The themes of desire and passion are also obvious, seeing that most of these books are about sexual encounters. Bella and Edward’s relationship speaks to our deep need for love, and to be known. As Augustine said, “The single desire that dominated my search for delight was simply to love and be loved.” This expresses our longing for connection and intimacy. I wonder what happens though when we transfer Bella and Edward’s experience of love onto our faith, and our relationship with God? I wonder if it takes us into the realm of thinking that ‘Jesus is my boyfriend’? I have reservations about this kind of theology, because it can mean that we become elevated to a position of supreme honour and importance. Our faith becomes self-fulfilling. I think we can fall into the trap of thinking Jesus will make everything okay. He will make my life successful, because he loves me. But I don’t think that is the kind of love and passion we actually find in Jesus. His love was self-giving.
In the Bible (namely Song of Songs) we can find many examples of passionate and erotic language to denote God’s desire and passion for humanity. Erotic and sexual language speaks of self-abandonment, and giving to another, as well as our desire to be known by another. Bella is even aware of this. Before she has sex the first time, she makes this observation, “How did people do this - swallow all their fear and trust someone else so implicitly with every imperfection and fear they had - with less than the absolute commitment Edward had given me?” (BD p83)Kenda Creasy Dean in Practicing Passion puts it this way, “Passion communicates itself. For all its steamy connotation, eros is primarily a communicative impulse...The objective of intercourse is the communion of souls...Eroticism expresses our longing for mutual association...”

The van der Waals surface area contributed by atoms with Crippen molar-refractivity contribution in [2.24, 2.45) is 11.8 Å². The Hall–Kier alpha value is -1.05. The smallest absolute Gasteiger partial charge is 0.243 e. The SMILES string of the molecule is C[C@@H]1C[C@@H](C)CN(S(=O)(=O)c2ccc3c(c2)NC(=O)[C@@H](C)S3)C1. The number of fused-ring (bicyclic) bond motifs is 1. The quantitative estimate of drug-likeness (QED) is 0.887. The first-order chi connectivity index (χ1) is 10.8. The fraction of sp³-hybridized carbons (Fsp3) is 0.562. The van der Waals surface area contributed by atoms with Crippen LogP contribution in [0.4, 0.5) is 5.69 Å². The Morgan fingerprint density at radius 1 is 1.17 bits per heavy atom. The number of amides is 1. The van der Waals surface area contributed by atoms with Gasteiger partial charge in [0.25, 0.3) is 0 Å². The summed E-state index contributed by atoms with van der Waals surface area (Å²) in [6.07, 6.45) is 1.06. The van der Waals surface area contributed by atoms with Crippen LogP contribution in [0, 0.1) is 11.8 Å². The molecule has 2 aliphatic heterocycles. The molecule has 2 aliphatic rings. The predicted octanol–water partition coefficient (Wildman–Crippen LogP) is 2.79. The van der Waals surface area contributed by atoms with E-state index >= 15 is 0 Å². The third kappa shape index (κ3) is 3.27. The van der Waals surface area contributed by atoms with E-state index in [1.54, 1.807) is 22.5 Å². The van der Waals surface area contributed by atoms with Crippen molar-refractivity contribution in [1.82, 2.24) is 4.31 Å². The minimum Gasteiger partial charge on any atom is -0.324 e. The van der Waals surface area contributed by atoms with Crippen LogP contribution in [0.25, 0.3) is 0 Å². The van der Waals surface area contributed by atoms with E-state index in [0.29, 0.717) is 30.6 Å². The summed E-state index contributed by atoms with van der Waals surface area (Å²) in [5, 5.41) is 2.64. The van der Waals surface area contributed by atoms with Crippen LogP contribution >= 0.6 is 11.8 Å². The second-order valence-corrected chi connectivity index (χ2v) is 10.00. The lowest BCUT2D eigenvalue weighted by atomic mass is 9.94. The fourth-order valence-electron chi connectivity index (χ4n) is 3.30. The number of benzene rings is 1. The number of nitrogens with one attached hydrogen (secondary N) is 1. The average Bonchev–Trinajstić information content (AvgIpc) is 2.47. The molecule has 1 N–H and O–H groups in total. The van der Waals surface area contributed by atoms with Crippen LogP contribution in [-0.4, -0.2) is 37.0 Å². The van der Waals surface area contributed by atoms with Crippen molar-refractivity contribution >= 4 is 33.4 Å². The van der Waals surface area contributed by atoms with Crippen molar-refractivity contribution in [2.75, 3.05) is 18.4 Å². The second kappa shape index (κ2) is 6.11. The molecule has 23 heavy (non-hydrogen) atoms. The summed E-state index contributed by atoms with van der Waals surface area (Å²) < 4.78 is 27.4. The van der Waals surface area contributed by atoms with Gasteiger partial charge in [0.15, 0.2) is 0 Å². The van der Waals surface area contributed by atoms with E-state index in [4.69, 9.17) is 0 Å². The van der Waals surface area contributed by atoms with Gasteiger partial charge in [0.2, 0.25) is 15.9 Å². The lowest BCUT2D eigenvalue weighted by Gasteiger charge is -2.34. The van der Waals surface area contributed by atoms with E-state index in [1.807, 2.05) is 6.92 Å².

So the erotic could be said to be a symbol of the way we seek to know God as intimately as God knows us. This is quite different from equating the erotic with thinking that ‘Jesus is our boyfriend’, who loves me and will make me happy and successful. If we scratch beneath the surface in the Twilight saga we actually find a hint of this bigger picture of passion. The pain and suffering that Bella experienced when Edward leaves her not only reminds us of Jesus and his suffering passion, but also hints at what true passion is about. “Passion must feel like life or death - nothing less - or it is not passion.” - Kenda Creasy-Dean. Jesus had a passion worth dying for, as did Bella, Edward, and Jacob for that matter! And as we see in the Twilight saga, often our passion causes us great pain and suffering. It’s not always an ecstatic moment of bliss.
Don’t we all want to live a passionate life and have something to live and die by? And isn't this exactly what we find Jesus calls us to? “If anyone would come after me, he must deny himself and take up his cross and follow me. For whoever wants to save his life will lose it, but whoever loses his life for me and for the gospel will save it. What good is it for a man to gain the whole world, yet forfeit his soul?” Mark 8:34-36. Here we can see that following Jesus is about imitating him. And if Jesus lived a self-giving life, so we must too. This means living a life of abandon and surrender, one in which through death we gain life, where in losing we are resurrected.
Digging deeper – more themes and stories from the Twilight Saga
In Twilight Bella journeys from crush to intense love. And through her eyes, we are reminded of the kind of love that stops your heart beating, and takes you to another place. “I felt a thrill go through me as I said his name...His eyes were gloriously intense as he uttered that last sentence, his voice smoldering. I couldn’t remember how to breathe.” (TW p71/2) The language of addiction is also used to describe the love that Bella and Edward have for each other. Edward compares his intense desire for Bella (and her blood) with that of a drug addict’s desire for heroin. “It’s not only your company I crave! ... If you locked an alcoholic in a room full of stale beer, he’d gladly drink it. But he couldn’t resist, if he wished to, if he were a recovering alcoholic. ... Perhaps I should have made our alcoholic a heroin addict instead...you are exactly my brand of heroin” (TW p234/5)